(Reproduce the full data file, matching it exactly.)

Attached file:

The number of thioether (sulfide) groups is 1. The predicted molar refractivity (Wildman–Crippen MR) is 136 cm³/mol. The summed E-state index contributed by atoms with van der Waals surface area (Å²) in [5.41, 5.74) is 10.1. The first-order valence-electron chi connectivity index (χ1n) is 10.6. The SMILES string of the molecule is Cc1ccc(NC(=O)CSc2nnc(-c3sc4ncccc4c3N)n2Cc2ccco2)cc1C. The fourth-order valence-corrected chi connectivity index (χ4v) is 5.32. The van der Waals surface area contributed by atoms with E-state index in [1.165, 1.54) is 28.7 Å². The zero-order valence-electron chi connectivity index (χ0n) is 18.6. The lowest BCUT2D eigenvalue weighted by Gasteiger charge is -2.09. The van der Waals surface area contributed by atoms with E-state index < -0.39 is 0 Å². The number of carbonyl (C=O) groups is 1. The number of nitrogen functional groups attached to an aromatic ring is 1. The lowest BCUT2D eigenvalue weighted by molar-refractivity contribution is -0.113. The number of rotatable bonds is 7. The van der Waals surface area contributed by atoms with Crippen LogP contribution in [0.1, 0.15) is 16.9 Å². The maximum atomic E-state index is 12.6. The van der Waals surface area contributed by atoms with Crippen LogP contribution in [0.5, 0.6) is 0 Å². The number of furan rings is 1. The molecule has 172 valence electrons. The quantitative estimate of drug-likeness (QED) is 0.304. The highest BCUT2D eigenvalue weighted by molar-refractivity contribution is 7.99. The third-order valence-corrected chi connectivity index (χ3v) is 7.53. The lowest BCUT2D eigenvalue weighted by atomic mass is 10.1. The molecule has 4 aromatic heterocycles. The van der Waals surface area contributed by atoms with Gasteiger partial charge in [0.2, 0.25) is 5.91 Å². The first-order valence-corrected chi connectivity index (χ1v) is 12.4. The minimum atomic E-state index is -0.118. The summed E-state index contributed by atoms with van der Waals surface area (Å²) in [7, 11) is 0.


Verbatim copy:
The number of thioether (sulfide) groups is 1. The predicted molar refractivity (Wildman–Crippen MR) is 136 cm³/mol. The summed E-state index contributed by atoms with van der Waals surface area (Å²) in [5.41, 5.74) is 10.1. The first-order valence-electron chi connectivity index (χ1n) is 10.6. The SMILES string of the molecule is Cc1ccc(NC(=O)CSc2nnc(-c3sc4ncccc4c3N)n2Cc2ccco2)cc1C. The fourth-order valence-corrected chi connectivity index (χ4v) is 5.32. The van der Waals surface area contributed by atoms with E-state index in [1.165, 1.54) is 28.7 Å². The zero-order valence-electron chi connectivity index (χ0n) is 18.6. The lowest BCUT2D eigenvalue weighted by Gasteiger charge is -2.09. The van der Waals surface area contributed by atoms with E-state index < -0.39 is 0 Å². The number of carbonyl (C=O) groups is 1. The number of nitrogen functional groups attached to an aromatic ring is 1. The lowest BCUT2D eigenvalue weighted by molar-refractivity contribution is -0.113. The number of rotatable bonds is 7. The van der Waals surface area contributed by atoms with Crippen LogP contribution in [0.1, 0.15) is 16.9 Å². The maximum atomic E-state index is 12.6. The van der Waals surface area contributed by atoms with Crippen LogP contribution in [0.5, 0.6) is 0 Å². The number of furan rings is 1. The molecule has 172 valence electrons. The quantitative estimate of drug-likeness (QED) is 0.304. The highest BCUT2D eigenvalue weighted by molar-refractivity contribution is 7.99. The third-order valence-corrected chi connectivity index (χ3v) is 7.53. The lowest BCUT2D eigenvalue weighted by atomic mass is 10.1. The molecule has 4 aromatic heterocycles. The van der Waals surface area contributed by atoms with Gasteiger partial charge in [0.2, 0.25) is 5.91 Å². The first-order valence-corrected chi connectivity index (χ1v) is 12.4. The minimum atomic E-state index is -0.118. The summed E-state index contributed by atoms with van der Waals surface area (Å²) in [7, 11) is 0.